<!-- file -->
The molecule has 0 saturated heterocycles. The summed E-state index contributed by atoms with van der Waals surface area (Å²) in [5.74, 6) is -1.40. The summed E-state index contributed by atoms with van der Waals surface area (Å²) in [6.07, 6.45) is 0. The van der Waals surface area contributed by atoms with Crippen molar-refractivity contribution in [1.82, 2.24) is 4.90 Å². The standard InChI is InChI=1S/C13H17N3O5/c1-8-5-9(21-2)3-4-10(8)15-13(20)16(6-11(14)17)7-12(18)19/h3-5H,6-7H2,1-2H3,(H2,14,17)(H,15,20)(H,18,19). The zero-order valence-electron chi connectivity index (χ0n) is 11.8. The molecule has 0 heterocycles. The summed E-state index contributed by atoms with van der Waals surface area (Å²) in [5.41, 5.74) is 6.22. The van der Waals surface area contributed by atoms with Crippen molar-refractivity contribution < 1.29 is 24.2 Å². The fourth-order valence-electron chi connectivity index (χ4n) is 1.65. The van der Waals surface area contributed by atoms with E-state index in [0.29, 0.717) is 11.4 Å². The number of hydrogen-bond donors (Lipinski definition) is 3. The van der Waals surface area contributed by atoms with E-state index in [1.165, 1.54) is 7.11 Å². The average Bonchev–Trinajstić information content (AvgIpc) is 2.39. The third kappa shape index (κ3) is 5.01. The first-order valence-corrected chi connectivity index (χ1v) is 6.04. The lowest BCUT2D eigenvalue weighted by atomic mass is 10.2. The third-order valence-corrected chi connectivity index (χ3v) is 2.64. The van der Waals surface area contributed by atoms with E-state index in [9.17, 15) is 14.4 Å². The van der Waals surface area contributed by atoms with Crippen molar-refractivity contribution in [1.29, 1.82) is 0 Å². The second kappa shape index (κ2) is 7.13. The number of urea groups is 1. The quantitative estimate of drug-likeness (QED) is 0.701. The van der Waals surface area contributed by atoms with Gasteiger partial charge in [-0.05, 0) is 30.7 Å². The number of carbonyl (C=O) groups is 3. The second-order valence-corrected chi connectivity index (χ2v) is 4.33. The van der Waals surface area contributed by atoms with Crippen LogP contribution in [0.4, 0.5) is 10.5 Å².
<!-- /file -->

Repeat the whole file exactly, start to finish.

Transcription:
The molecule has 0 saturated heterocycles. The summed E-state index contributed by atoms with van der Waals surface area (Å²) in [5.74, 6) is -1.40. The summed E-state index contributed by atoms with van der Waals surface area (Å²) in [6.07, 6.45) is 0. The van der Waals surface area contributed by atoms with Crippen molar-refractivity contribution in [1.82, 2.24) is 4.90 Å². The standard InChI is InChI=1S/C13H17N3O5/c1-8-5-9(21-2)3-4-10(8)15-13(20)16(6-11(14)17)7-12(18)19/h3-5H,6-7H2,1-2H3,(H2,14,17)(H,15,20)(H,18,19). The zero-order valence-electron chi connectivity index (χ0n) is 11.8. The molecule has 0 heterocycles. The summed E-state index contributed by atoms with van der Waals surface area (Å²) in [5.41, 5.74) is 6.22. The van der Waals surface area contributed by atoms with Crippen molar-refractivity contribution < 1.29 is 24.2 Å². The fourth-order valence-electron chi connectivity index (χ4n) is 1.65. The van der Waals surface area contributed by atoms with E-state index in [0.29, 0.717) is 11.4 Å². The number of hydrogen-bond donors (Lipinski definition) is 3. The van der Waals surface area contributed by atoms with E-state index in [1.165, 1.54) is 7.11 Å². The average Bonchev–Trinajstić information content (AvgIpc) is 2.39. The third kappa shape index (κ3) is 5.01. The first-order valence-corrected chi connectivity index (χ1v) is 6.04. The lowest BCUT2D eigenvalue weighted by atomic mass is 10.2. The third-order valence-corrected chi connectivity index (χ3v) is 2.64. The van der Waals surface area contributed by atoms with E-state index in [9.17, 15) is 14.4 Å². The van der Waals surface area contributed by atoms with Crippen molar-refractivity contribution in [1.29, 1.82) is 0 Å². The second kappa shape index (κ2) is 7.13. The number of urea groups is 1. The quantitative estimate of drug-likeness (QED) is 0.701. The van der Waals surface area contributed by atoms with Gasteiger partial charge in [-0.05, 0) is 30.7 Å². The number of carbonyl (C=O) groups is 3. The second-order valence-corrected chi connectivity index (χ2v) is 4.33. The van der Waals surface area contributed by atoms with Crippen LogP contribution in [0.4, 0.5) is 10.5 Å².